The worst thing last season did by far was showing Hannah’s suicide in full. It wasn’t poetic, it wasn’t artful, it was crude. It was insulting. It played out like a how-to video rather than a depressing character end. There isn’t anything that’s as offensively done in this season, but they still don’t understand that restraint is sometimes more effective than obscenity. There’s a moment where I thought that they’d learned. Tyler reveals to Alex that he took pictures of him while he was in a coma from his suicide attempt. When he shows Alex the pictures, we don’t see them. This is a good thing. We don’t need to see them. The only reason why they would show them is for more unnecessary shock value. Alex’s reaction is all we need. This moment made me think that maybe this season was going to show a little restraint, that it had learned. I expected too much. This season has a scene where Tyler is sodomized with a broom handle. Why? Because this is a Netflix show, and they can do whatever they want. I’m so tired of people mistaking pointless violence/shocking stuff for maturity. It’s a mistake that a lot of student filmmakers make, where they think that if they throw in a bunch of bloody violence and language, they’ll be taken seriously. They are wrong. Toy Story 2 is more mature than this show. You might think I’m being hyperbolic, but Toy Story 2 can at least take the themes it wants to convey and write them well. Which is something this show evidently does not know how to do.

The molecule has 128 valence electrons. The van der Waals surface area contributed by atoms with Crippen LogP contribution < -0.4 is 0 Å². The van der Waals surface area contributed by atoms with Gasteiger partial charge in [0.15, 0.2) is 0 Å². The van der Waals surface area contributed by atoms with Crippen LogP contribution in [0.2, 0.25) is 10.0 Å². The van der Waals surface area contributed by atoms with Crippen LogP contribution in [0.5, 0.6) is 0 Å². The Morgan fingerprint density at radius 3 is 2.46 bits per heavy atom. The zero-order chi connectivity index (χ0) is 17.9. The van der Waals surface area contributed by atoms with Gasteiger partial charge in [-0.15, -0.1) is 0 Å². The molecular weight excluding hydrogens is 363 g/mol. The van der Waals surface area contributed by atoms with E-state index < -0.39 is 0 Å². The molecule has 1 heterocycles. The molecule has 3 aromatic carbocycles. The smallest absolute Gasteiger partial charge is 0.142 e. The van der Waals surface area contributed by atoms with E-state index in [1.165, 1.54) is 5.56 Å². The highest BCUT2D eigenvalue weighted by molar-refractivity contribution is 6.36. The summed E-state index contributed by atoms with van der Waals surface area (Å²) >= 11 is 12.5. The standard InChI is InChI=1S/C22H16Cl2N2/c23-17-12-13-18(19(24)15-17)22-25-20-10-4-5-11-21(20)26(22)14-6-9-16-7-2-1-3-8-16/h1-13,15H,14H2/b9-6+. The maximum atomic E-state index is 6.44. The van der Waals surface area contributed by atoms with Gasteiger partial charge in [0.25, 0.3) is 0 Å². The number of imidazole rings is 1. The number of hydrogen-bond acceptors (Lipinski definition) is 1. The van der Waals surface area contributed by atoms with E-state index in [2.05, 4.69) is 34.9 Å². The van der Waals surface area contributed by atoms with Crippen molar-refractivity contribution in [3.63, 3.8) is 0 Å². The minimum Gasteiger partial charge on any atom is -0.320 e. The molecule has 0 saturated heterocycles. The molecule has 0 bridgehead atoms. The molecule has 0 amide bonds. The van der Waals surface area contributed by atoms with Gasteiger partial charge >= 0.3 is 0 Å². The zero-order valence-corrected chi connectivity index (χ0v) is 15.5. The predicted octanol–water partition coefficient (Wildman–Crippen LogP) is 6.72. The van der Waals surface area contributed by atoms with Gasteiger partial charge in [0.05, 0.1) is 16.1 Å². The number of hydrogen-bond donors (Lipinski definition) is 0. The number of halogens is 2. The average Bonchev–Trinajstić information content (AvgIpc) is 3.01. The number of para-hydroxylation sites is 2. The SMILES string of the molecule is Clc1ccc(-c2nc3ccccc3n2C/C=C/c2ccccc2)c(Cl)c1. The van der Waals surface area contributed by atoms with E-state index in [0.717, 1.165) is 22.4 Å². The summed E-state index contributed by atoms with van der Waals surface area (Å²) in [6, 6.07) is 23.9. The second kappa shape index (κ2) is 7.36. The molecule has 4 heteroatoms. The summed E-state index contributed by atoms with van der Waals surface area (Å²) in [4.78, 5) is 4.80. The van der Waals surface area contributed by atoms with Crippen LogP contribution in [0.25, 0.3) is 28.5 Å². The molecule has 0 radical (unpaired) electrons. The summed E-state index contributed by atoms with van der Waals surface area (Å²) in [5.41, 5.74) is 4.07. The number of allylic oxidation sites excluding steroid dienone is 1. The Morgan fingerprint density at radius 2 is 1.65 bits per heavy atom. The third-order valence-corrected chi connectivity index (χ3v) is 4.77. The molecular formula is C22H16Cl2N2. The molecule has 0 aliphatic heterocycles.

7. Writing

The main reason this show fails in the execution of it’s themes is because of the script. When it isn’t attempting to shock you, the show tries to make you think through dialogue. You might be surprised to learn that the dialogue is atrocious. It’s like the writers were trying to imagine how teenagers talk, but they didn’t bother to ask any actual teenagers whether or not they’d say these things. It takes a skilled writer to capture the awkwardness, stupidity, and emotional instability that is being a teenager. These writers failed to capture that, often times missing the mark by an impressive margin. Even beyond this, the way the show plays itself out is written in a way that’s simultaneously gripping and frustrating.

8. Event-Based

The first season, despite the rampant stupidity, was a lot more interesting than this one in terms of storytelling. The tapes were all condemning, and despite how long it took Clay to get through them all, it was less boring than this season.